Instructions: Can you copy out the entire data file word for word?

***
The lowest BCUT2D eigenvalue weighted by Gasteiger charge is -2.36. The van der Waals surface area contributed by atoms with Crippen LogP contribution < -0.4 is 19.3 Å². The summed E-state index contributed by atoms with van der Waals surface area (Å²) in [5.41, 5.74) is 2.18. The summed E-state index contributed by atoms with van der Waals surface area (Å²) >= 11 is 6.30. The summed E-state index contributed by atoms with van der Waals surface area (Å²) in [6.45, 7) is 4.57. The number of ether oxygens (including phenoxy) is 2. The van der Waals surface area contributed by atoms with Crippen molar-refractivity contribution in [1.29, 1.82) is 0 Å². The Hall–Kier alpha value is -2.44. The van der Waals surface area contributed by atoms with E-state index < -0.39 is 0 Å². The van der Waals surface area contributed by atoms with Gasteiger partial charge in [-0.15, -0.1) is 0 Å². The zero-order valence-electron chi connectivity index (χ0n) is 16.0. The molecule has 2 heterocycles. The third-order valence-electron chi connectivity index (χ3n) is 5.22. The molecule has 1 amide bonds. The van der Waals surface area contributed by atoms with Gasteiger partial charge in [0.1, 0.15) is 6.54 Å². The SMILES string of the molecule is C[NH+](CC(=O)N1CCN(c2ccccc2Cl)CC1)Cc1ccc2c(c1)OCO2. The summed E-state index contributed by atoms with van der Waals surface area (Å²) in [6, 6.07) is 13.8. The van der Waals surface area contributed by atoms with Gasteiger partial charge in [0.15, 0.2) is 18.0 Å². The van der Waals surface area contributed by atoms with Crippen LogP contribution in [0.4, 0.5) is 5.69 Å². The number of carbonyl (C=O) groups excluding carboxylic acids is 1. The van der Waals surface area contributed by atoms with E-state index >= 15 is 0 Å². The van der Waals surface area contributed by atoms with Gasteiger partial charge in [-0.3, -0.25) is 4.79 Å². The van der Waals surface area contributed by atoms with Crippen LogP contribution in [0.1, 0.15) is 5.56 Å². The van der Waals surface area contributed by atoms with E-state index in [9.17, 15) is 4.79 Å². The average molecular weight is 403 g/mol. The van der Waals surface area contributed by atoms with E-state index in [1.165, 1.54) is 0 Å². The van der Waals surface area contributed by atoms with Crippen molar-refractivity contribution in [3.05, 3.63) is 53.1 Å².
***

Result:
The lowest BCUT2D eigenvalue weighted by Gasteiger charge is -2.36. The van der Waals surface area contributed by atoms with Crippen LogP contribution < -0.4 is 19.3 Å². The summed E-state index contributed by atoms with van der Waals surface area (Å²) in [5.41, 5.74) is 2.18. The summed E-state index contributed by atoms with van der Waals surface area (Å²) >= 11 is 6.30. The summed E-state index contributed by atoms with van der Waals surface area (Å²) in [6.45, 7) is 4.57. The number of ether oxygens (including phenoxy) is 2. The van der Waals surface area contributed by atoms with Crippen molar-refractivity contribution in [1.29, 1.82) is 0 Å². The Hall–Kier alpha value is -2.44. The van der Waals surface area contributed by atoms with E-state index < -0.39 is 0 Å². The van der Waals surface area contributed by atoms with Gasteiger partial charge in [-0.15, -0.1) is 0 Å². The zero-order valence-electron chi connectivity index (χ0n) is 16.0. The molecule has 2 heterocycles. The third-order valence-electron chi connectivity index (χ3n) is 5.22. The molecule has 1 amide bonds. The van der Waals surface area contributed by atoms with Gasteiger partial charge in [0.1, 0.15) is 6.54 Å². The SMILES string of the molecule is C[NH+](CC(=O)N1CCN(c2ccccc2Cl)CC1)Cc1ccc2c(c1)OCO2. The summed E-state index contributed by atoms with van der Waals surface area (Å²) in [6, 6.07) is 13.8. The van der Waals surface area contributed by atoms with Gasteiger partial charge in [0.15, 0.2) is 18.0 Å². The van der Waals surface area contributed by atoms with Crippen LogP contribution in [0.4, 0.5) is 5.69 Å². The number of carbonyl (C=O) groups excluding carboxylic acids is 1. The van der Waals surface area contributed by atoms with E-state index >= 15 is 0 Å². The van der Waals surface area contributed by atoms with Gasteiger partial charge in [-0.3, -0.25) is 4.79 Å². The van der Waals surface area contributed by atoms with Crippen LogP contribution in [0.1, 0.15) is 5.56 Å². The van der Waals surface area contributed by atoms with E-state index in [9.17, 15) is 4.79 Å². The average molecular weight is 403 g/mol. The van der Waals surface area contributed by atoms with E-state index in [1.165, 1.54) is 0 Å². The van der Waals surface area contributed by atoms with Crippen molar-refractivity contribution in [3.05, 3.63) is 53.1 Å².